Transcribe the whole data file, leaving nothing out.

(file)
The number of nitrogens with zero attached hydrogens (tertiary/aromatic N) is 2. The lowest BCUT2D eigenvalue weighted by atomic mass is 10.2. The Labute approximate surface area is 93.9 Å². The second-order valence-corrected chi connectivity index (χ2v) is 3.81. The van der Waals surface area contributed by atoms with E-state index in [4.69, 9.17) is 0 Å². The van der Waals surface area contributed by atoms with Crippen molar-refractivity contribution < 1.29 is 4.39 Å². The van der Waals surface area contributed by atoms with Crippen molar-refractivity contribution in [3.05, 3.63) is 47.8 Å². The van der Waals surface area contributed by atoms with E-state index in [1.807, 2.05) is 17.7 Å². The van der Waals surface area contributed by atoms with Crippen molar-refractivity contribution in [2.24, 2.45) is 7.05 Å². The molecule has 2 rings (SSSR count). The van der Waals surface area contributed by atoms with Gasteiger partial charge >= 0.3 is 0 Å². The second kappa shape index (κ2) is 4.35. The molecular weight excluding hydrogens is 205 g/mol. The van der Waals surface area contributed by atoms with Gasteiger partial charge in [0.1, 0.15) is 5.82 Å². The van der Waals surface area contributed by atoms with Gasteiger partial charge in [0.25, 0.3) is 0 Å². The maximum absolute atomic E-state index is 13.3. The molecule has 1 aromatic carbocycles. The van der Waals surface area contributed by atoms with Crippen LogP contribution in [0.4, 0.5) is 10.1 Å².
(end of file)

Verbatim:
The number of nitrogens with zero attached hydrogens (tertiary/aromatic N) is 2. The lowest BCUT2D eigenvalue weighted by atomic mass is 10.2. The Labute approximate surface area is 93.9 Å². The second-order valence-corrected chi connectivity index (χ2v) is 3.81. The van der Waals surface area contributed by atoms with E-state index in [4.69, 9.17) is 0 Å². The van der Waals surface area contributed by atoms with Crippen molar-refractivity contribution < 1.29 is 4.39 Å². The van der Waals surface area contributed by atoms with Crippen molar-refractivity contribution in [3.05, 3.63) is 47.8 Å². The van der Waals surface area contributed by atoms with E-state index in [1.807, 2.05) is 17.7 Å². The van der Waals surface area contributed by atoms with Crippen molar-refractivity contribution in [2.24, 2.45) is 7.05 Å². The molecule has 2 rings (SSSR count). The van der Waals surface area contributed by atoms with Gasteiger partial charge >= 0.3 is 0 Å². The second kappa shape index (κ2) is 4.35. The molecular weight excluding hydrogens is 205 g/mol. The van der Waals surface area contributed by atoms with Gasteiger partial charge in [0.1, 0.15) is 5.82 Å². The van der Waals surface area contributed by atoms with Gasteiger partial charge in [0.25, 0.3) is 0 Å². The maximum absolute atomic E-state index is 13.3. The molecule has 1 aromatic carbocycles. The van der Waals surface area contributed by atoms with Crippen LogP contribution in [0.4, 0.5) is 10.1 Å².